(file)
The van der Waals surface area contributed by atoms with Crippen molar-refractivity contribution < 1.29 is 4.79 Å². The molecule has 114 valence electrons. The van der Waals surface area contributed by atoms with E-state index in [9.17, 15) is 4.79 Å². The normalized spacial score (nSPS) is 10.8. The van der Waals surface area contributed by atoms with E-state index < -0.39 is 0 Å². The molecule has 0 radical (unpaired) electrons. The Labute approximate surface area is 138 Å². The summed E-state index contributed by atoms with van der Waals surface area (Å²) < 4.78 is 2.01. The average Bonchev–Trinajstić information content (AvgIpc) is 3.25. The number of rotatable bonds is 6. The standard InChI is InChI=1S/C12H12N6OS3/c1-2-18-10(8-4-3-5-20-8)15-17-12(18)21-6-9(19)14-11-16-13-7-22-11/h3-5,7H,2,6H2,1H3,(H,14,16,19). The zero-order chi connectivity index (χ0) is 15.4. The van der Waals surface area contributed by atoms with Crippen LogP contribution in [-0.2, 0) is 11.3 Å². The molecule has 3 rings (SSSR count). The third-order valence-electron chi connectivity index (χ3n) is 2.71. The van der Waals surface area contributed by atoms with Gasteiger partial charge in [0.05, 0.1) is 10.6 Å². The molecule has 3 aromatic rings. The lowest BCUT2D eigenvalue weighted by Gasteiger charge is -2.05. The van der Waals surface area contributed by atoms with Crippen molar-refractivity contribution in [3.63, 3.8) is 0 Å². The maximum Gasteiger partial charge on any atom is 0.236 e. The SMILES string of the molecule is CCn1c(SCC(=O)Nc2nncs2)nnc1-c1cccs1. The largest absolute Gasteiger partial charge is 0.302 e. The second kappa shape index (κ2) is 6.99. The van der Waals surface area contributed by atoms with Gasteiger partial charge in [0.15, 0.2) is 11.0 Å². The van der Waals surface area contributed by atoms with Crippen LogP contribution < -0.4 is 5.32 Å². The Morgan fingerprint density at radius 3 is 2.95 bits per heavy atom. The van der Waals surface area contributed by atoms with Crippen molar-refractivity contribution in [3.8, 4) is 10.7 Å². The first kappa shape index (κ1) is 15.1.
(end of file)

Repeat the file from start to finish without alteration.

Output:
The van der Waals surface area contributed by atoms with Crippen molar-refractivity contribution < 1.29 is 4.79 Å². The molecule has 114 valence electrons. The van der Waals surface area contributed by atoms with E-state index in [9.17, 15) is 4.79 Å². The normalized spacial score (nSPS) is 10.8. The van der Waals surface area contributed by atoms with E-state index < -0.39 is 0 Å². The molecule has 0 radical (unpaired) electrons. The Labute approximate surface area is 138 Å². The summed E-state index contributed by atoms with van der Waals surface area (Å²) < 4.78 is 2.01. The average Bonchev–Trinajstić information content (AvgIpc) is 3.25. The number of rotatable bonds is 6. The standard InChI is InChI=1S/C12H12N6OS3/c1-2-18-10(8-4-3-5-20-8)15-17-12(18)21-6-9(19)14-11-16-13-7-22-11/h3-5,7H,2,6H2,1H3,(H,14,16,19). The zero-order chi connectivity index (χ0) is 15.4. The van der Waals surface area contributed by atoms with Crippen LogP contribution in [-0.2, 0) is 11.3 Å². The molecule has 3 rings (SSSR count). The third-order valence-electron chi connectivity index (χ3n) is 2.71. The van der Waals surface area contributed by atoms with Gasteiger partial charge in [0.05, 0.1) is 10.6 Å². The molecule has 3 aromatic rings. The lowest BCUT2D eigenvalue weighted by Gasteiger charge is -2.05. The van der Waals surface area contributed by atoms with Crippen molar-refractivity contribution in [3.63, 3.8) is 0 Å². The maximum Gasteiger partial charge on any atom is 0.236 e. The SMILES string of the molecule is CCn1c(SCC(=O)Nc2nncs2)nnc1-c1cccs1. The largest absolute Gasteiger partial charge is 0.302 e. The second kappa shape index (κ2) is 6.99. The van der Waals surface area contributed by atoms with Gasteiger partial charge in [0.15, 0.2) is 11.0 Å². The van der Waals surface area contributed by atoms with Crippen LogP contribution < -0.4 is 5.32 Å². The Morgan fingerprint density at radius 3 is 2.95 bits per heavy atom. The van der Waals surface area contributed by atoms with Crippen molar-refractivity contribution in [3.8, 4) is 10.7 Å². The first kappa shape index (κ1) is 15.1.